AD Seaplane Type 1000
|AD Seaplane Type 1000|
|Manufacturer||J. Samuel White|
|Primary user||Royal Naval Air Service|
The AD Seaplane Type 1000 also known as the Admiralty Type 1000 and the AD.1 (from Air Department) was a British seaplane of the First World War designed to attack German warships. When it first flew, it was the largest British aircraft yet to take to the air.
The design of the AD.1 was by Harris Booth of the Admiralty's Air Department just prior to World War I. It was the world's first aircraft designed from scratch as a torpedo bomber, one of the three planned versions of the design. The other two were a bomber and an aircraft armed with a recoilless Davis 12-pounder gun (approximately 76 mm calibre).
The aircraft was a float-equipped biplane of pod-and-boom design, with engines mounted at the front of both booms, as well as at the rear of the crew pod. Development began in 1915; it was completed and flown for the first time during the summer of 1916. It was found that the Davis gun would project a blast rearwards so the weapon was changed for a conventional 12-pounder "Naval Landing Gun" though in practice a gun was never installed in the AD.1.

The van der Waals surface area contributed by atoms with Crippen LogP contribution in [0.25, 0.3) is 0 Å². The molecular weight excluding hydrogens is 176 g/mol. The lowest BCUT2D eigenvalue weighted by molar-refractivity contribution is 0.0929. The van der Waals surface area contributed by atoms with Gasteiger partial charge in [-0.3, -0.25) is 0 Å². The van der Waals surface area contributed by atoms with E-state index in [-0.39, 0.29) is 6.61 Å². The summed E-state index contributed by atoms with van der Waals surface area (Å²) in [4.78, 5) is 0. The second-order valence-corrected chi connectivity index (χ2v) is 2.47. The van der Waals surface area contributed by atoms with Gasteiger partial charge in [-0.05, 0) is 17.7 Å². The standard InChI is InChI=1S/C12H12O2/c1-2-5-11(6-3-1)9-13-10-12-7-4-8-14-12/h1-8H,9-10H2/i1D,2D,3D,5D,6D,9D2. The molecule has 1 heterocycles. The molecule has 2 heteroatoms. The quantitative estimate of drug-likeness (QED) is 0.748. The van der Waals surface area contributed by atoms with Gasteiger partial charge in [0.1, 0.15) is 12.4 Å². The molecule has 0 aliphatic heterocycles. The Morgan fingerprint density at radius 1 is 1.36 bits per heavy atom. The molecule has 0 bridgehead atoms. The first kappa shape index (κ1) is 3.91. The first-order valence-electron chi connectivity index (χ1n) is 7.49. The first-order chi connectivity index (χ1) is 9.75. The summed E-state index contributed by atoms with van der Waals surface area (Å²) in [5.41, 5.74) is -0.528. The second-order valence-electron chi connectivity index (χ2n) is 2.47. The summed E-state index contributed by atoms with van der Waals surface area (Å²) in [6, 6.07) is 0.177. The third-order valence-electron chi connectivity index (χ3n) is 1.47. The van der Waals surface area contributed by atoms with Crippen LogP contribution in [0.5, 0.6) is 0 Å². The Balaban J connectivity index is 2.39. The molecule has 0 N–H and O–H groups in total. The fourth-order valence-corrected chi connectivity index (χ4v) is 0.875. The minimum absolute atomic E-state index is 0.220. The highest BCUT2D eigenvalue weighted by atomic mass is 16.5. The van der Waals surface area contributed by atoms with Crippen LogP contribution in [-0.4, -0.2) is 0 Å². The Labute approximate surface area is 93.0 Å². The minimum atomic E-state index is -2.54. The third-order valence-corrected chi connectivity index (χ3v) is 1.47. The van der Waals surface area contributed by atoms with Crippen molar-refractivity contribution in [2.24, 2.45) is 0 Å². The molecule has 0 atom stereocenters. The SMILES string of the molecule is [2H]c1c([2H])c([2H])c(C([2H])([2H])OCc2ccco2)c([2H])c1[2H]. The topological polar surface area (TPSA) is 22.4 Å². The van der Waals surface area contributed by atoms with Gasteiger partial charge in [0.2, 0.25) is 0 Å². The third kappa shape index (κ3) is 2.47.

Seven aircraft were ordered from J. Samuel White, but when the first one delivered was tested, it was found that its weight was higher than expected, its performance was unexpectedly poor and its undercarriage was not robust enough.
Based on these findings, the contract for the remaining six aircraft was cancelled.
Specifications (AD Seaplane Type 1000)
- Crew: 5
- Length: 64 ft 3 in (19.6 m)
- Wingspan: 115 ft (35.1 m)
- Height: ()
- Empty weight: 22,352 lb (10,160 kg)
- Max. takeoff weight: 27,900 lb (12,700 kg)
- Powerplant: 3 × Hispano-Suiza rotary engines, 100 hp (75 kW) each
- Maximum speed: 73 knots (84 mph, 135 km/h)
- Range: 481 nm (553 mi, 885 km)
- Service ceiling: 4,900 ft (1,500 m)
- One 12 pdr gun or two 14 in, 810 lb (360 mm, 367 kg) torpedoes
- "Big Guns". Archived from the original on 2009-10-24.
- http://www.localhistory.scit.wlv.ac.uk/Museum/Transport/planes/SunbeamEngines4.htm Accessed 29 January 2007